Wolverhampton’s journey from Big Iron to proactive analytics

Profile picture for user gflood By Gary Flood August 10, 2017
Facing budget challenges, the West Midlands city’s turning to intense use of data to help both staff and residents. We speak to digital chief, Andy Hoare.

Five years ago, Wolverhampton City Council still ran its IT off an in-house mainframe – with most applications still home-brewed internally.

But in a couple of years, it’ll be firmly in the era of proactive analytics and aggressive use of data to drive policy – a change we can all agree is quite a remarkable one. Perhaps even more so when you realise that this isn’t a London, a Liverpool or an Edinburgh, we’re talking about but a relatively deprived, densely populated city of just 250,000, in an area badly affected by the 2007 downturn.

Acknowledged as one of the UK’s less affluent cities, there’s a strong demand for council services in this part of the sprawling West Midlands conurbation, with support for residents and a hard-pressed local economy big priorities for the council, a 5,000–strong body keen to do the best job it can for the area.

Central to this evolution is one Andy Hoare, the former Head of IT who started at the council as a lowly junior programmer some 26 years ago, but who is now the newly-promoted Digital Transformation Programme Director at the Town Hall.

Hoare, who leads a team of 85 at the body (Wolverhampton being what he calls a ‘sourced’ public sector IT operator), agrees he’s seen some changes over the years, but what’s happening now is easily the most exciting:

What we’re all about here now is maximizing the value out of all the data we have to get the most value out of it, transforming the way we deliver services to the people of Wolverhampton as a result.

And as far as he’s concerned, everything’s starting to click into place, with the first fruits of an ambitious change plan he helped kick off at the start of 2016 starting to appear.

That plan centres on consolidating off the then-recent port off its old Big Iron to a new way of working based around Enterprise Resource Planning (ERP) from Agresso, which he says was the first decisive part of the change.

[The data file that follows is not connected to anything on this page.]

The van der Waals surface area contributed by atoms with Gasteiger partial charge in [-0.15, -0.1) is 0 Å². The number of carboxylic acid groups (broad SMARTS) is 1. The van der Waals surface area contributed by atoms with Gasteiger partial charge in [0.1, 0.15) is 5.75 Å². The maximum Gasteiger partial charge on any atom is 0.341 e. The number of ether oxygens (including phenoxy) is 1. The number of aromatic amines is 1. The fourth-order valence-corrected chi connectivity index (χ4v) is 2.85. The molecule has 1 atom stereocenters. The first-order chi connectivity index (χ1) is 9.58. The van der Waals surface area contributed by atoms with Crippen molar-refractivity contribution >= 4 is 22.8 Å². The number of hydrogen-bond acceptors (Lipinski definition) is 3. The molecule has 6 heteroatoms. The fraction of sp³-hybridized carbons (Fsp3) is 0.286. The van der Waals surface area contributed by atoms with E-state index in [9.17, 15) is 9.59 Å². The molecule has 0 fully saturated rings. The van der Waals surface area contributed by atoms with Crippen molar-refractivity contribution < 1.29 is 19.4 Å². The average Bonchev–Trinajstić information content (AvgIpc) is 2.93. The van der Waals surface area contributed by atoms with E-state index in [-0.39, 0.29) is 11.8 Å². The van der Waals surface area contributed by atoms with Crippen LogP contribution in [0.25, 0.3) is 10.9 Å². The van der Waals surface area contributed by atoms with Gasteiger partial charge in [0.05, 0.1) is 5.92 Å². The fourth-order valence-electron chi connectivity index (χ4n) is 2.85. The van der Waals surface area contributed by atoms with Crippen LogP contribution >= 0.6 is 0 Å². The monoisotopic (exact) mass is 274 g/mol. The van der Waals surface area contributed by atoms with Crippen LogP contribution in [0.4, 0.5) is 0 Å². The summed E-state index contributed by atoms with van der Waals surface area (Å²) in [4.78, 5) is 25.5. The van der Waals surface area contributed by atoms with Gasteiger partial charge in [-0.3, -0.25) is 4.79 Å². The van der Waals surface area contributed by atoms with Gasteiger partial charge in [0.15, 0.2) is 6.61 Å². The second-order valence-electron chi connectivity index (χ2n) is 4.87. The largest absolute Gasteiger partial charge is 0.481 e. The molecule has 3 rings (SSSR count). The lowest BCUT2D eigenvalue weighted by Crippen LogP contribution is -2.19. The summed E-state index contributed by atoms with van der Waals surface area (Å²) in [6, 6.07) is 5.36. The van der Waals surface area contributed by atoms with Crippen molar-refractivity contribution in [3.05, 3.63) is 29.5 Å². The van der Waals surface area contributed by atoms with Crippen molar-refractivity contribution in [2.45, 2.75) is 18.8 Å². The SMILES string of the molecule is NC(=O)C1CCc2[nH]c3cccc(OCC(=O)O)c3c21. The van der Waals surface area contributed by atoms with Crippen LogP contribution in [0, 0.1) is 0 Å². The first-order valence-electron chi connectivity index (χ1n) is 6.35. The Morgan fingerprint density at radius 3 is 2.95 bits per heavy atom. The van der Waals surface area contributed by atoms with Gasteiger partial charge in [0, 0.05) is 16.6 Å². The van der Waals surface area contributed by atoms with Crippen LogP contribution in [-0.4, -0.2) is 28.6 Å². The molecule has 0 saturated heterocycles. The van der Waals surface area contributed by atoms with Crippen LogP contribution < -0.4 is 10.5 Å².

That was accompanied by a revolution in the way the council performs its customer services, he says.

We were doing well enough, but we had scattered customer service responsibility in multiple departments; there was no consistency or common standard.

Plus, he admits, there was insufficient technological support to deliver this “effectively and efficiently”. To fix the problem, the council decided to make a big push into bringing all its customer facing work under one integrated umbrella utilising a carefully architected mix of Customer Relationship Management (CRM), Master Data Management (MDM) and Business Intelligence (BI), he says.

Right from the start, this programme had two goals; save money while allowing the council to do a better job for residents.

Like all parts of the public sector, Wolverhampton faces severe budget challenges, so we need to work out how to deliver services differently. But really, to do that well you need to get right inside how the service is both delivered but also consumed. That has to be about collecting the right data about them and feeding it back to the decision-makers so they can only ever make decisions based on real facts and insights about what’s really happening, so we started to look for a set of tools to help us deliver against that idea.